In Radhakrishnan v Maestro Engineers & Ors the Supreme Court of India rejected an appeal to stay court proceedings in favour of arbitration, despite the existence of an arbitration agreement between the parties, on the basis that the dispute involved complicated allegations of fraud.

The appellant, Radhakrishnan, had entered into a partnership in 2003 forming Maestro Engineers. Differences arose between the partners and the appellant wrote to his partners alleging malpractices including collusion to misappropriate firm funds and forgery of the firm accounts. He also indicated that he was willing to resign from the firm upon payment of sums allegedly due to him.

The respondents initiated proceedings in the local courts seeking a declaration that the appellant was no longer a partner of Maestro Engineers and an injunction against his further disturbance of the firm. The appellant filed a petition seeking the reference of the dispute to arbitration under section 8 of Part 1 the Indian Arbitration Act 1996 on the grounds that the partnership deed contained an arbitration agreement. That application was rejected and ultimately wound up, on appeal, before the Supreme Court.

Despite finding that the subject matter of the dispute fell within the ambit of the arbitration agreement, the Supreme Court held that the matter should be heard by the courts on the grounds that an arbitrator would not be competent to deal with the complex evidential matters involved. In its view "the facts of the present case does [sic] not warrant the matter to be tried and decided by the Arbitrator, rather for the furtherance of justice, it should be tried in a court of law which would be more competent and have the means to decide such a complicated matter."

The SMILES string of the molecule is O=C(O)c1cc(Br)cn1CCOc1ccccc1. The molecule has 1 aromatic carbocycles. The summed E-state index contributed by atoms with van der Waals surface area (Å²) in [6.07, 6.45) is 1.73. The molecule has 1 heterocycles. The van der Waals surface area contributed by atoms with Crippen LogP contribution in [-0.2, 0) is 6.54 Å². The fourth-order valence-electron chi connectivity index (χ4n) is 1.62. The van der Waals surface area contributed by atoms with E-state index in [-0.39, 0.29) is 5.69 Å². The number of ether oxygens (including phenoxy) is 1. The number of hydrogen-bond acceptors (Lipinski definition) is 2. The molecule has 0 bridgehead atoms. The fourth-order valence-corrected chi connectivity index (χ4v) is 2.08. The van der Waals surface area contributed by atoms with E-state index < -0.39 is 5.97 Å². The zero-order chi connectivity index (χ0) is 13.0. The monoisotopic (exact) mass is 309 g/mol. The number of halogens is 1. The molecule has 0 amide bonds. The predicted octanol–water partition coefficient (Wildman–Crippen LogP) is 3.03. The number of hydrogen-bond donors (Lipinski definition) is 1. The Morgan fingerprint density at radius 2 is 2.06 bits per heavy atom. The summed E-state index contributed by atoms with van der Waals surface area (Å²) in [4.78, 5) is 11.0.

As a result of this decision, the scope for parties to an arbitration agreement to subvert the intention of that agreement seems very broad. It is conceivable that in the future parties may rely on this decision to evade their obligation to arbitrate simply by raising allegations of fraud or misconduct involving complicated factual evidence. As well as being inconsistent with the principle of competence-competence, this decision effectively undermined the parties' decision to choose arbitration as a means of dispute resolution.

Section 8 of Part 1 of the Indian Arbitration Act, in accordance with which a reference to arbitration was sought in this case, should only apply to domestic arbitrations, i.e. arbitrations with their seat in India. Part II of the Act applies to arbitrations with an off-shore seat and contains a counterpart provision in section 45 providing for Indian courts to refer a dispute to international arbitration. Section 45 is worded differently to section 8, and in the 2005 Shin-Etsu decision, the Supreme Court held that any challenge to an arbitration agreement to which section 45 applies should be determined on a prima facie basis only to avoid frustration of that agreement. However, in the controversial Bhatia International and VGE decisions of 2002 and 2008 respectively, the Supreme Court held that Part I of the Act also applies to off-shore arbitrations unless its application has been expressly excluded by the parties. The Maestro Engineer's decision is therefore likely to be of concern to parties negotiating international arbitration agreements in respect of India-related transactions and it further underscores the importance for care to be taken in excluding Part I of the Act. For more guidance on issues which arise in relation to arbitration and India, please click here and here.

(Civil Appeal No. 7019 of 2009 (Supreme Court of India, 22 October 2009))